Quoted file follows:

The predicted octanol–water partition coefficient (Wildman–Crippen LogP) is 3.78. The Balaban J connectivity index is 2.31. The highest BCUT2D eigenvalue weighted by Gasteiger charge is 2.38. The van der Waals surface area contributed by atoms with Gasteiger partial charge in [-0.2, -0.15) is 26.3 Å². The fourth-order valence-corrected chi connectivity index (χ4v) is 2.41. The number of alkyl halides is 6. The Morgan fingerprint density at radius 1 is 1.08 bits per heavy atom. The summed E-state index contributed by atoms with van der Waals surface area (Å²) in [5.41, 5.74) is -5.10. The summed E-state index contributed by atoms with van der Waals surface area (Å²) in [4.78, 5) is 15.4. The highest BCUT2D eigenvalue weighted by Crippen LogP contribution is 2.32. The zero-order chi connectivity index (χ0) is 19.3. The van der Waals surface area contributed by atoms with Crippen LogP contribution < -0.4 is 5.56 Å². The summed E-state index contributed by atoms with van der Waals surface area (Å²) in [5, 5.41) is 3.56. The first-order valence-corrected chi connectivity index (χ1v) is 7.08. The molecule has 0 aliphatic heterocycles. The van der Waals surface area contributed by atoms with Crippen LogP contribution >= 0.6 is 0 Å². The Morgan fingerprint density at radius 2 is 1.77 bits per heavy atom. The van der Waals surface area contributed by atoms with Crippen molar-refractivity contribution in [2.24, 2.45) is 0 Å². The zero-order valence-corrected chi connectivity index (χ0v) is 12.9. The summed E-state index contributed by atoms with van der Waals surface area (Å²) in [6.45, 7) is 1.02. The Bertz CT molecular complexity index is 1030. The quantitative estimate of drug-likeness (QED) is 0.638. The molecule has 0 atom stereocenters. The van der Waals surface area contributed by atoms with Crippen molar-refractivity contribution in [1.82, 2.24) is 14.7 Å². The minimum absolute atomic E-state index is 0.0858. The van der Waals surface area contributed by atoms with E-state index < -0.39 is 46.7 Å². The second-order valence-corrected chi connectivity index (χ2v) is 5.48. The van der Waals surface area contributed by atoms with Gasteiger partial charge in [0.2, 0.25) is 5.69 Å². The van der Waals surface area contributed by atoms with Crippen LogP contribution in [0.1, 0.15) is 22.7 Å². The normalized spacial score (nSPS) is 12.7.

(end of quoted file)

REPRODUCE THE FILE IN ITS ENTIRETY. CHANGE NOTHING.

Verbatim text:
The predicted octanol–water partition coefficient (Wildman–Crippen LogP) is 3.78. The Balaban J connectivity index is 2.31. The highest BCUT2D eigenvalue weighted by Gasteiger charge is 2.38. The van der Waals surface area contributed by atoms with Gasteiger partial charge in [-0.2, -0.15) is 26.3 Å². The fourth-order valence-corrected chi connectivity index (χ4v) is 2.41. The number of alkyl halides is 6. The Morgan fingerprint density at radius 1 is 1.08 bits per heavy atom. The summed E-state index contributed by atoms with van der Waals surface area (Å²) in [5.41, 5.74) is -5.10. The summed E-state index contributed by atoms with van der Waals surface area (Å²) in [4.78, 5) is 15.4. The highest BCUT2D eigenvalue weighted by Crippen LogP contribution is 2.32. The zero-order chi connectivity index (χ0) is 19.3. The van der Waals surface area contributed by atoms with Crippen LogP contribution < -0.4 is 5.56 Å². The summed E-state index contributed by atoms with van der Waals surface area (Å²) in [5, 5.41) is 3.56. The first-order valence-corrected chi connectivity index (χ1v) is 7.08. The molecule has 0 aliphatic heterocycles. The van der Waals surface area contributed by atoms with Crippen LogP contribution >= 0.6 is 0 Å². The Morgan fingerprint density at radius 2 is 1.77 bits per heavy atom. The van der Waals surface area contributed by atoms with Crippen molar-refractivity contribution in [2.24, 2.45) is 0 Å². The zero-order valence-corrected chi connectivity index (χ0v) is 12.9. The summed E-state index contributed by atoms with van der Waals surface area (Å²) in [6.45, 7) is 1.02. The Bertz CT molecular complexity index is 1030. The quantitative estimate of drug-likeness (QED) is 0.638. The molecule has 0 atom stereocenters. The van der Waals surface area contributed by atoms with Crippen molar-refractivity contribution in [1.82, 2.24) is 14.7 Å². The minimum absolute atomic E-state index is 0.0858. The van der Waals surface area contributed by atoms with E-state index < -0.39 is 46.7 Å². The second-order valence-corrected chi connectivity index (χ2v) is 5.48. The van der Waals surface area contributed by atoms with Gasteiger partial charge in [0.2, 0.25) is 5.69 Å². The van der Waals surface area contributed by atoms with Crippen LogP contribution in [0.1, 0.15) is 22.7 Å². The normalized spacial score (nSPS) is 12.7.